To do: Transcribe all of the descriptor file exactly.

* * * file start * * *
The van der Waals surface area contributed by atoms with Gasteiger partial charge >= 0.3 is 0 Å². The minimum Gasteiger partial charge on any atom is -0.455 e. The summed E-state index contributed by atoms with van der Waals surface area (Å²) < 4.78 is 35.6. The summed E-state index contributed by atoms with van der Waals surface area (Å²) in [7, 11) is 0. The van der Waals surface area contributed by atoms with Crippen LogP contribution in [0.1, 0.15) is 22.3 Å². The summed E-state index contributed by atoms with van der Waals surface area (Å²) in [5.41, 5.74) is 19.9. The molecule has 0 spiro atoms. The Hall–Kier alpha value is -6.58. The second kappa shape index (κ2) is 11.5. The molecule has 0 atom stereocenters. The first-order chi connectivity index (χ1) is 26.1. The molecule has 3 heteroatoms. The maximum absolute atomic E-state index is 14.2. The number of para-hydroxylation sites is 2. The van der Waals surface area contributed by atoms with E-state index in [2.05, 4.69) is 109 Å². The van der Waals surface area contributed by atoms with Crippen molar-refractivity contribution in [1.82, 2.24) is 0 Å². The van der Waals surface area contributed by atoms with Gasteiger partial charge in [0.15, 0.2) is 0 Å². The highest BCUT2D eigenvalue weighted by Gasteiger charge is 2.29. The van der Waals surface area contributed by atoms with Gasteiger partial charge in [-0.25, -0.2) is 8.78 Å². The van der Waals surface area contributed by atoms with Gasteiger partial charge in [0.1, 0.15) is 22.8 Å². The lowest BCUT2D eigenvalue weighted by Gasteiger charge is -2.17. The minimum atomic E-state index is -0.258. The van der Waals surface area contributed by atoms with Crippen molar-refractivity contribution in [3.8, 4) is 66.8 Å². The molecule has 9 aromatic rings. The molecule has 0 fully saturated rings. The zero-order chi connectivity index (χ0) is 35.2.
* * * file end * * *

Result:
The van der Waals surface area contributed by atoms with Gasteiger partial charge >= 0.3 is 0 Å². The minimum Gasteiger partial charge on any atom is -0.455 e. The summed E-state index contributed by atoms with van der Waals surface area (Å²) < 4.78 is 35.6. The summed E-state index contributed by atoms with van der Waals surface area (Å²) in [7, 11) is 0. The van der Waals surface area contributed by atoms with Crippen LogP contribution in [0.1, 0.15) is 22.3 Å². The summed E-state index contributed by atoms with van der Waals surface area (Å²) in [5.41, 5.74) is 19.9. The molecule has 0 spiro atoms. The Hall–Kier alpha value is -6.58. The second kappa shape index (κ2) is 11.5. The molecule has 0 atom stereocenters. The first-order chi connectivity index (χ1) is 26.1. The molecule has 3 heteroatoms. The maximum absolute atomic E-state index is 14.2. The number of para-hydroxylation sites is 2. The van der Waals surface area contributed by atoms with E-state index in [2.05, 4.69) is 109 Å². The van der Waals surface area contributed by atoms with Crippen molar-refractivity contribution in [1.82, 2.24) is 0 Å². The van der Waals surface area contributed by atoms with Gasteiger partial charge in [0.15, 0.2) is 0 Å². The highest BCUT2D eigenvalue weighted by Gasteiger charge is 2.29. The van der Waals surface area contributed by atoms with Gasteiger partial charge in [-0.25, -0.2) is 8.78 Å². The van der Waals surface area contributed by atoms with Gasteiger partial charge in [0.1, 0.15) is 22.8 Å². The lowest BCUT2D eigenvalue weighted by Gasteiger charge is -2.17. The minimum atomic E-state index is -0.258. The van der Waals surface area contributed by atoms with Crippen molar-refractivity contribution in [3.8, 4) is 66.8 Å². The molecule has 9 aromatic rings. The molecule has 0 fully saturated rings. The zero-order chi connectivity index (χ0) is 35.2.